Three of the most common mistakes I see the inexperienced make concern where they defecate, personal bathing, and pot washing. I'll comment on the first one here.
Everyone should be given the book How To Shit In the Woods
and be required to read it before heading out. In fact every hiker should be required to read this little gem of a book. I have personal friends who have many years of outdoors experience and should be ashamed of their bad ‘poop' habits. There is nothing worse than travelling along a trail that is frequently used, both in winter or summer, and having to dodge piles and paper scattered along the edge of the trail. In the spring after the snow melts some trails are worse than going to the local dog park! The least people can do is move off the trail a few metres and take their paper home with them.
So what to do:
For both day-hiking and backpack trips I carry a ‘Toilet Kit' which is a heavy duty freezer Ziplock bag, 18cm x 20cm, that contains TP paper, a couple light weight ziplock sandwich bags, 16cm x 15cm, to put soiled TP paper into, and antibacterial hand cleanser. Coghlan's makes a non-alcohol, fragrance free, waterless hand sanitizer that can be purchased at most outdoors equipment stores. It comes in a small container that is light weight and the perfect pack size. I find the regular antibacterial hand sanitizers to have a strong fragrance that is too attractive to mosquitoes and animals that come sniffing around the tent at night... The amount of paper and number of ziplocks for used paper depends on the length of the trip.
An individual should choose a spot at least four metres from the trail, make a hole about 15cm/6inches deep using your boot, a stick or rock, do the deed, and then kick dirt back over the hole (my favourite is to roll a rock over, do the dirty deed, and roll it back into place). If the hole is too deep the waste will never decompose and if too shallow it can be smelly in a high use area. A nice courtesy is to place two crossed sticks above your spot so someone else doesn't disturb it… Before I drop my shorts I make sure I've got the TP paper ready (a stick or stone on it if it is windy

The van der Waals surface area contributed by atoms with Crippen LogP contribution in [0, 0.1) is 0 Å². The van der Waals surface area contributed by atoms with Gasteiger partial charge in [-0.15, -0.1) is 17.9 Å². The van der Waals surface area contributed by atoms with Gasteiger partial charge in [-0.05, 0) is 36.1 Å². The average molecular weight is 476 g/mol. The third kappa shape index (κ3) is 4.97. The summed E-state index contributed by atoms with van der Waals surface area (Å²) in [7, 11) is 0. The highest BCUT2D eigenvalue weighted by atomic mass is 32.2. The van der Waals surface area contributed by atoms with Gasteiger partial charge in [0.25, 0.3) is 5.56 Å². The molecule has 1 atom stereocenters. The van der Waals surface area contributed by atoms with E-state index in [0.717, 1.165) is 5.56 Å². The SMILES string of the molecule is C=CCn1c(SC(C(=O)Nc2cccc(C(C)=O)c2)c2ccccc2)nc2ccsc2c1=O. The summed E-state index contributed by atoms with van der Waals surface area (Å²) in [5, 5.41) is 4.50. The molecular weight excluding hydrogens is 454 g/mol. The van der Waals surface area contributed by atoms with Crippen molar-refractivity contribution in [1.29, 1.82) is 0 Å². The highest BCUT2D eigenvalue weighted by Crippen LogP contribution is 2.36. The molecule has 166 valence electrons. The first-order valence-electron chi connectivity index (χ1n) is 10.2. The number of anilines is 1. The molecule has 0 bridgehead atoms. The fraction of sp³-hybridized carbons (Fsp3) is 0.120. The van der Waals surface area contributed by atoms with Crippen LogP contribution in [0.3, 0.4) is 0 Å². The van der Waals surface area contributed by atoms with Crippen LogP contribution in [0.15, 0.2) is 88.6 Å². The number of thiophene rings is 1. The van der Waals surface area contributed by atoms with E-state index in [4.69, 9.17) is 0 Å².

, a small zip lock open with the edge rolled back to make inserting the soiled paper easier (underneath the TP and stick…). Since the bugs usually see this as an opportunity to get at some flesh they rarely see one needs to be quick! After you wipe, just fold the paper over and stuff it into the ziplock, pull up your shorts, seal the soiled paper ziplock, stuff it back in the Toilet Kit, take a squirt of hand sanitizer and rub your hands clean, close up the Toilet kit and place it back in your pack, backfill the hole and mark it with sticks or a couple stones. Job well done!
While camping choosing a ‘Toilet' spot can be a little more troublesome. Also, the larger the party the more complicated the issue becomes. And camping in popular areas things can great downright messy. Hopefully by that point someone has dug a community pit that everyone uses.
With groups up to four people it is not so much of an issue. Just be 100 metres from the campsite, 20 to 30 metres from any water and make sure your spot is well marked with sticks or stones. If you are at the same campsite for a few days try to use the same spot to lessen the impact on the area. Do not urinate near the campsite! The salt in your urine can be more attractive to animals than food… nothing worse than a sleepless night because someone is too lazy to walk a 100 metres.
With larger groups, 5-10+ persons, it is necessary to find and designate a camp toilet that everyone uses. It is best if there is one spot for urinating and a solid waste pit is dug. And everyone uses this spot only! A little dirt is sprinkled on top with every use. Everyone packs out their own soiled paper! Yes, I know community toilets are gross, and it's difficult to get people to cooperate, etc, but this is the best way to do it. Can you imagine what a place like Semaphore Lakes will be like if more and more people start going there! Just deal with it.